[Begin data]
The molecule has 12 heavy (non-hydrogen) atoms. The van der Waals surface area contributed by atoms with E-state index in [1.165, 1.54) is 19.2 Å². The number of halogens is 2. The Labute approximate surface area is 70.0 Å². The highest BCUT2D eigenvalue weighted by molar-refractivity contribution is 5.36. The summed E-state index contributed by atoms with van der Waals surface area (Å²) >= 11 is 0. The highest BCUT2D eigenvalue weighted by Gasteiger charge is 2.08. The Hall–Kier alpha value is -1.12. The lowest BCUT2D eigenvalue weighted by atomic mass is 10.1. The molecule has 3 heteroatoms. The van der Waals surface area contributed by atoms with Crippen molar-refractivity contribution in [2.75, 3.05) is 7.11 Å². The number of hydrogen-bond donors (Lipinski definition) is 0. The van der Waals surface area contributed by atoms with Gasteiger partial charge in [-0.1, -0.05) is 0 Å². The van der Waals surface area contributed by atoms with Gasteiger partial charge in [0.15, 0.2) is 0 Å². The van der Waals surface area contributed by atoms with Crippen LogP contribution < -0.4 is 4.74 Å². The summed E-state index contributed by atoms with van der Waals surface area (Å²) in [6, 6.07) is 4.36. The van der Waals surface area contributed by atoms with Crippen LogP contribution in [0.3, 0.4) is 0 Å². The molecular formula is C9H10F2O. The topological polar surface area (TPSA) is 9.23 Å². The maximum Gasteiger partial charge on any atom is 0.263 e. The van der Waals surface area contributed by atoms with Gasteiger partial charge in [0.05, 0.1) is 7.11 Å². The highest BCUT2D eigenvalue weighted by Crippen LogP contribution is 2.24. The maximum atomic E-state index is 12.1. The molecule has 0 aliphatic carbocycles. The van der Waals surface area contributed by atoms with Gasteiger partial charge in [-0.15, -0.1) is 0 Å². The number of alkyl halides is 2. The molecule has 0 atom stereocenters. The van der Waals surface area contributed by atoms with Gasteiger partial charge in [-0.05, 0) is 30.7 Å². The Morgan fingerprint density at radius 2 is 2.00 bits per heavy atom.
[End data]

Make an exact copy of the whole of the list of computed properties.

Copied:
The molecule has 12 heavy (non-hydrogen) atoms. The van der Waals surface area contributed by atoms with E-state index in [1.165, 1.54) is 19.2 Å². The number of halogens is 2. The Labute approximate surface area is 70.0 Å². The highest BCUT2D eigenvalue weighted by molar-refractivity contribution is 5.36. The summed E-state index contributed by atoms with van der Waals surface area (Å²) >= 11 is 0. The highest BCUT2D eigenvalue weighted by Gasteiger charge is 2.08. The Hall–Kier alpha value is -1.12. The lowest BCUT2D eigenvalue weighted by atomic mass is 10.1. The molecule has 3 heteroatoms. The van der Waals surface area contributed by atoms with Crippen molar-refractivity contribution in [2.75, 3.05) is 7.11 Å². The number of hydrogen-bond donors (Lipinski definition) is 0. The van der Waals surface area contributed by atoms with Gasteiger partial charge in [-0.1, -0.05) is 0 Å². The van der Waals surface area contributed by atoms with Gasteiger partial charge in [0.15, 0.2) is 0 Å². The van der Waals surface area contributed by atoms with Crippen LogP contribution < -0.4 is 4.74 Å². The summed E-state index contributed by atoms with van der Waals surface area (Å²) in [6, 6.07) is 4.36. The van der Waals surface area contributed by atoms with Crippen LogP contribution in [0.3, 0.4) is 0 Å². The molecular formula is C9H10F2O. The topological polar surface area (TPSA) is 9.23 Å². The maximum Gasteiger partial charge on any atom is 0.263 e. The van der Waals surface area contributed by atoms with Gasteiger partial charge in [0.05, 0.1) is 7.11 Å². The highest BCUT2D eigenvalue weighted by Crippen LogP contribution is 2.24. The maximum atomic E-state index is 12.1. The molecule has 0 aliphatic carbocycles. The van der Waals surface area contributed by atoms with Gasteiger partial charge in [-0.15, -0.1) is 0 Å². The number of alkyl halides is 2. The molecule has 0 atom stereocenters. The van der Waals surface area contributed by atoms with Gasteiger partial charge in [-0.05, 0) is 30.7 Å². The Morgan fingerprint density at radius 2 is 2.00 bits per heavy atom.